WB: Yes, I'd say this happens frequently with federal agencies like the FBI and CIA (with whom we file many requests). They seem to live by the credo, "When in doubt, redact." It usually takes two to three years for the FBI to process a big file and turn over documents to us. If we want to challenge any redactions, there is a separate appeal process within the Department of Justice that takes forever. Sometimes we will pursue an appeal, but since victories are rare, we often are stuck with what we've been initially given. That's why it's so much better when a law enforcement source gives us material directly/on the sly -- that way we cut out the middleman with the black Sharpie marker.
B&N.com: Have you ever been contacted by angry celebrities? I bet Martha Stewart wants revenge for your airing of her dirty laundry.
WB: While we're sure many of them aren't big fans of the site, to date they've been able to keep their sour feelings to themselves. But we are proud to note that the spokeperson for Puff Daddy/P.Diddy told the L.A. Times that we were a thorn in her side. So we've got that going for us.
B&N.com: The Smoking Gun book contains several sensitive documents, such as the police report describing Kurt Cobain's corpse. Do you occasionally turn up documents that you feel are inappropriate to publish?
WB: For the most part we avoid gory stories and have no interest in lingering over tragedies. For example, we initially posted a handful of documents involving the Columbine High School massacre. Since that time, thousands of other pages of records -- ballistics reports, autopsy records, police incident reports -- have been made public. We have no interest in that material since it a) has very little news value and b) serves little public interest in posting the documents.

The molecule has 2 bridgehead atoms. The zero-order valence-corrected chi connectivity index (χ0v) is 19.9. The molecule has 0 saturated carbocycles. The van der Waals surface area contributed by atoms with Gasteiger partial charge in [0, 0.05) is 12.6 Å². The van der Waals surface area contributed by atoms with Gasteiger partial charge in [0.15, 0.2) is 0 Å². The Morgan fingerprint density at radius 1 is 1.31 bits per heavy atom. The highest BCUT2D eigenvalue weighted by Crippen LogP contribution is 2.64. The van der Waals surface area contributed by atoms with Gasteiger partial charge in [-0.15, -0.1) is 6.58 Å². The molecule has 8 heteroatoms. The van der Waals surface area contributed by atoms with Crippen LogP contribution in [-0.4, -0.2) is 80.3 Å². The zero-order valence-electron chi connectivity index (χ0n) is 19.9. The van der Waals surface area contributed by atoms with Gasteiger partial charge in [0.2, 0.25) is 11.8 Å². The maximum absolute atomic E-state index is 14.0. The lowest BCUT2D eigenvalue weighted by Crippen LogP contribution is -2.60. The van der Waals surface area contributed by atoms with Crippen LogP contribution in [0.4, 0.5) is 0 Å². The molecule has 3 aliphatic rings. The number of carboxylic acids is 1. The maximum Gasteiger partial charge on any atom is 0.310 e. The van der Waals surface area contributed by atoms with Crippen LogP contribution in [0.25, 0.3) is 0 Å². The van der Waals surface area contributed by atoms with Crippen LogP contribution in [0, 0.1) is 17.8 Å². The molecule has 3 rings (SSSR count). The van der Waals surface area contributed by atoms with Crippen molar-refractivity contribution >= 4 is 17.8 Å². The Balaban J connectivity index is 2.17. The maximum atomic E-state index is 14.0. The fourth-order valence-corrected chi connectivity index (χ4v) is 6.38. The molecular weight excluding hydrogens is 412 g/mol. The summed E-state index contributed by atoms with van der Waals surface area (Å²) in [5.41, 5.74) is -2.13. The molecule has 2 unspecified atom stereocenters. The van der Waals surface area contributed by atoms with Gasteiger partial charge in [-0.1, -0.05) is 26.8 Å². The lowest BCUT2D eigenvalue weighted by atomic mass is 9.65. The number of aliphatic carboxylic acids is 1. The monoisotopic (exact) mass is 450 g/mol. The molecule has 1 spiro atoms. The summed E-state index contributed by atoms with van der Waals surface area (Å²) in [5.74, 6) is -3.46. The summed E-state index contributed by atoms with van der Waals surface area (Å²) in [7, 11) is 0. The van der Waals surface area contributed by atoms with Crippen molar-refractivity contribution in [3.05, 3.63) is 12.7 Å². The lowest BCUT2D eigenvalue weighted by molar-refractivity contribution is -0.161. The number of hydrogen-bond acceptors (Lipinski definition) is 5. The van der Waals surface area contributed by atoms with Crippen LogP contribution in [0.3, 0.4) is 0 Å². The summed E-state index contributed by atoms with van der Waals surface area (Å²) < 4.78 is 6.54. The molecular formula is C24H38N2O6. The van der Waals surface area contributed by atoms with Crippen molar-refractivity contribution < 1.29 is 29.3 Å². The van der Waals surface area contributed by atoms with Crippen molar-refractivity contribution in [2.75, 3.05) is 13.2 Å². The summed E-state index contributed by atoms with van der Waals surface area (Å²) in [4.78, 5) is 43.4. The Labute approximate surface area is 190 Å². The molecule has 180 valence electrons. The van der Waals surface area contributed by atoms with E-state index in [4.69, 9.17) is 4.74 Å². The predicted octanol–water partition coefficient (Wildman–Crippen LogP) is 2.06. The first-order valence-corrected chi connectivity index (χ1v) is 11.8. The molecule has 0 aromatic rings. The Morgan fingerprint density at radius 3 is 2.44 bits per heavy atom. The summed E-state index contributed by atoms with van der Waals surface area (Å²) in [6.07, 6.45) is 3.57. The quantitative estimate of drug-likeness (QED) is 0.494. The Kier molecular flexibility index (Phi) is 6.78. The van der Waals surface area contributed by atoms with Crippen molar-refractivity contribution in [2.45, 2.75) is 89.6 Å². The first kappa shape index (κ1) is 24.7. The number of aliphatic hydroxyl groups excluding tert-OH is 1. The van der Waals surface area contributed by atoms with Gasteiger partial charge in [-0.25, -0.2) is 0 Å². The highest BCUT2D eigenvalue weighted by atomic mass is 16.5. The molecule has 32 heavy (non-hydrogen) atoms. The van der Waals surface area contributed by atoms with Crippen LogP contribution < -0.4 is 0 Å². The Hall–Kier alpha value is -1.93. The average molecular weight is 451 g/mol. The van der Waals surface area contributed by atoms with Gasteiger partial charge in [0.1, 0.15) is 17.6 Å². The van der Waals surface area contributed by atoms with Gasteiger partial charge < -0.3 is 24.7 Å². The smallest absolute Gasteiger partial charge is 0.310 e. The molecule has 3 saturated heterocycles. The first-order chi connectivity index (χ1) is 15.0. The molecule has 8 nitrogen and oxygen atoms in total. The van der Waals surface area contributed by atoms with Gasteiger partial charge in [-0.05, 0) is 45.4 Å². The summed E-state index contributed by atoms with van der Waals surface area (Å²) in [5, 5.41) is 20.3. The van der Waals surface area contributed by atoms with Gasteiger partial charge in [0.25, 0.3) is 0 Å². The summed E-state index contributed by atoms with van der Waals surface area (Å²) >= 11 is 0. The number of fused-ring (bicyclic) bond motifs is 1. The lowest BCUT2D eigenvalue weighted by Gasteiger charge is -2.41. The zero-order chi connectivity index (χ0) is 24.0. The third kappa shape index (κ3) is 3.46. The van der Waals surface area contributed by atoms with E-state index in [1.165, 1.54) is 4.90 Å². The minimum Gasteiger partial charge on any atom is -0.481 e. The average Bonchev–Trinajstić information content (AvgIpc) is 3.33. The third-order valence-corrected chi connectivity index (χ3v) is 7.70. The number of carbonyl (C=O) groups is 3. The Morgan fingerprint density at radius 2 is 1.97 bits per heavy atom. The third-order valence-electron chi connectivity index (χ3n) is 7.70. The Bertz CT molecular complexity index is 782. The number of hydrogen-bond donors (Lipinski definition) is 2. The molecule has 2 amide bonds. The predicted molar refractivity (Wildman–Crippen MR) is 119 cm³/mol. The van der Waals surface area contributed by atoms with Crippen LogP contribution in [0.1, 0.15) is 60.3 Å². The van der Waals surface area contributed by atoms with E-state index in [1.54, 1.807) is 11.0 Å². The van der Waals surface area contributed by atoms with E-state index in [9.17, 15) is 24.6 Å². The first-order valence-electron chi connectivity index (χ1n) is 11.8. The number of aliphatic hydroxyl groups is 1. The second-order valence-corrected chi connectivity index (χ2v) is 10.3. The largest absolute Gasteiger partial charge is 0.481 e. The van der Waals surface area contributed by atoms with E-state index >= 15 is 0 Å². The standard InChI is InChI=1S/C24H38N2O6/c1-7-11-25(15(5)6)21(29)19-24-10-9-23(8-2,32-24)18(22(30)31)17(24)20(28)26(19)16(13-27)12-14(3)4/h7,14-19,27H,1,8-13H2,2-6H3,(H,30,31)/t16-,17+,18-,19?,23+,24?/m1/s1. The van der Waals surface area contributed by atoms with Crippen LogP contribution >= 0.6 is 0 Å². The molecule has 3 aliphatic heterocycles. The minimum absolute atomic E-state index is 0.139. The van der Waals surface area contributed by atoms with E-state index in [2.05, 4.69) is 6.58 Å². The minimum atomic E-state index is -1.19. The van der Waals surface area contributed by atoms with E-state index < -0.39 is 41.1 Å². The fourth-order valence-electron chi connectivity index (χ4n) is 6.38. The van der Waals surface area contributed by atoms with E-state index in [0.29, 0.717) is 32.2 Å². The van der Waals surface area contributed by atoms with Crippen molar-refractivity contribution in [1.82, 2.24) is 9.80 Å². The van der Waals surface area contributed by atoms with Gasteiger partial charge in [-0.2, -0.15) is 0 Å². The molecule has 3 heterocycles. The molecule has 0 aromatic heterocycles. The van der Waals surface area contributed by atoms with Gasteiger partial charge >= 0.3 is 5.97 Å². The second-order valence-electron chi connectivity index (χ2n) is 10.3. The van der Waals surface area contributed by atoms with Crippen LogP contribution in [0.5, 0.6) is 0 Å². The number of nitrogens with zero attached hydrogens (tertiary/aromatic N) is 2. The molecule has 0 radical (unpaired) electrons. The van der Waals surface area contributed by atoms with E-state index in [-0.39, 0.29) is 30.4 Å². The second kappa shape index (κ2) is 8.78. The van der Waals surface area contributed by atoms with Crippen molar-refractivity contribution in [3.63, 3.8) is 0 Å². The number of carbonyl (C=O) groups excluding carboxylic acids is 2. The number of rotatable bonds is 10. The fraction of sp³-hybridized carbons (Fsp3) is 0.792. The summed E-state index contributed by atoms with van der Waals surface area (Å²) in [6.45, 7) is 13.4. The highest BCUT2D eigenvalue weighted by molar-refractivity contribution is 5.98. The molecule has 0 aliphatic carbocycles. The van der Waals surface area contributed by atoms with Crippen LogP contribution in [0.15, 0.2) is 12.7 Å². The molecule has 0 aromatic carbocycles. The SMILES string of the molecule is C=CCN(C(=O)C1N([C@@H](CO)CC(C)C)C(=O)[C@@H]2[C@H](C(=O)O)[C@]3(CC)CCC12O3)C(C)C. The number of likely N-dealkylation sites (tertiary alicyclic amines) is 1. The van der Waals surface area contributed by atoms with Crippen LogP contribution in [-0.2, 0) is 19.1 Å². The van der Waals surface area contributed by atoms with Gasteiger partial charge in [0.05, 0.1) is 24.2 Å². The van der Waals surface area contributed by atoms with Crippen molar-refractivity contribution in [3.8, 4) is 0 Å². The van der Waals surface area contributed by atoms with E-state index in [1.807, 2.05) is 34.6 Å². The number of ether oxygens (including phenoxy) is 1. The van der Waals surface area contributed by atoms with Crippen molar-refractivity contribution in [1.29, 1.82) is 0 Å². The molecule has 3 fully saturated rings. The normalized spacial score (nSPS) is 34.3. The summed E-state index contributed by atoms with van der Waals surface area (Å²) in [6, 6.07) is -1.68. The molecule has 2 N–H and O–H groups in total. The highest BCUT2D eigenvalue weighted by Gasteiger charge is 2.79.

From time to time we do obtain material that we will not publish -- usually because of graphic violence, sex crimes, or the involvement of minors. On this matter, our standards are not unlike every other reputable news outlet.
B&N.com: Some of the funniest documents in the book involve everyday people and not celebrities. How many hours of searching through files does it take The Smoking Gun team to uncover these tidbits?
WB: Most of our time is spent generating ideas and then executing them. By executing I mean obtaining the paper and then carefully going through it for usable documents. And, yes, everyday people are our lifeblood and produce the most interesting material. Sure, Tom Cruise's confidentiality agreement is nice. But we greatly prefer, for example, the kooky letters people send into their local Department of Motor Vehicles complaining about a license plate they deem to be offensive. Now that's entertainment!
B&N.com: Throughout The Smoking Gun book there is a running commentary on Dennis Rodman's exploits. Was he chosen for this treatment because of the sheer number of complaints against him, or is he a staff favorite for any reason?
WB: We just wanted to find a celebrity poster boy/girl who's always getting in trouble (and probably needs to have three law firms on retainer to handle the litigation load). It came down to Robert Downey Jr. and Dennis Rodman -- and the Worm prevailed. We're happy to report that in the days since the book has become available, Rodman has added two more incidents to his personal docket sheet. He's been charged with recklessly operating his speedboat and is also being investigated for spraying a bunch of people with a fire extinguisher following a dispute in a California nightclub. For Dennis, these are probably minor inconveniences. The Smoking Gun considers them possible material for Book #2.